The DECO Cassette System was introduced in 1980 by Data East and was the first standardised arcade system that allowed arcade owners to change games.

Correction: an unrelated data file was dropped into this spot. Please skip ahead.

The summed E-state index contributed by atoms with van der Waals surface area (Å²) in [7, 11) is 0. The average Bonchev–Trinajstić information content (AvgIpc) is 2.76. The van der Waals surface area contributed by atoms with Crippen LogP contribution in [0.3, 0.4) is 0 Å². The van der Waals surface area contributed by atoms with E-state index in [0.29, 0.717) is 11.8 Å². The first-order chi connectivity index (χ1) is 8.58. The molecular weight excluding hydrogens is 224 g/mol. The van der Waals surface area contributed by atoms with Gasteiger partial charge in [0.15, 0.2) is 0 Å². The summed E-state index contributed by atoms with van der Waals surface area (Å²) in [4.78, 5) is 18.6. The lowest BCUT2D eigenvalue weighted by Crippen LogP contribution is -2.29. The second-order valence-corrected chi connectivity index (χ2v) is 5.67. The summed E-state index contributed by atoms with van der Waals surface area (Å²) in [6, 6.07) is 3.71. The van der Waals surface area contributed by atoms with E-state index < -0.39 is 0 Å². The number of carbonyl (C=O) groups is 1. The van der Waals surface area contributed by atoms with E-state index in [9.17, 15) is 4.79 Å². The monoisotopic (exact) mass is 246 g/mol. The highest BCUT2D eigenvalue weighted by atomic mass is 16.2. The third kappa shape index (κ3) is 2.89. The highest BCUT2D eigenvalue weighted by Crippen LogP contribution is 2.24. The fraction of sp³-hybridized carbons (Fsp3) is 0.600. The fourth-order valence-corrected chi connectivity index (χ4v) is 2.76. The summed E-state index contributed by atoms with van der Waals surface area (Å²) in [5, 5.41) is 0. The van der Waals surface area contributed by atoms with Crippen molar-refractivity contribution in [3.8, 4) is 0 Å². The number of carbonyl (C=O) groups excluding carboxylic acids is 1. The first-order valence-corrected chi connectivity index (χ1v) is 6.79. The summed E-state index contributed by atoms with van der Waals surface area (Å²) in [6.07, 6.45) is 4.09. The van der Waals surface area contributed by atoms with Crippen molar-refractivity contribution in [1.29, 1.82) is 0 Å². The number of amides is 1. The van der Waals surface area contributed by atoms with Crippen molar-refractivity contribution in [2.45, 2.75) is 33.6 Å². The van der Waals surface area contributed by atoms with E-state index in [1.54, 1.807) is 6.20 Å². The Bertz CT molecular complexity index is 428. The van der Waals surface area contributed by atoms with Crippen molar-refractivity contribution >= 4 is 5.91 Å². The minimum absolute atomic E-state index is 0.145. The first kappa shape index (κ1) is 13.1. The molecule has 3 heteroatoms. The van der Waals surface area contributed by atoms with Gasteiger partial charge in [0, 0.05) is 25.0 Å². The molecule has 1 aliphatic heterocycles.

The arcade owner would buy a cabinet, while the games were stored on standard audio cassettes. The arcade owner would insert the cassette and a security dongle (This was an early form of copy protection, to ensure the tapes would not be copied) into the cabinet. When the cabinet was powered up, the program from the tape would be copied into the cabinet's RAM chips. This process took about two minutes. After this, the game could be played. It was revolutionary for its time, but arcade owners complained about the poor reliability of the cassettes, which could be demagnetized easily, corrupting the game data, and the poor quality of the games offered, as well as long load times. Most of the DECO cassette games are playable in MAME.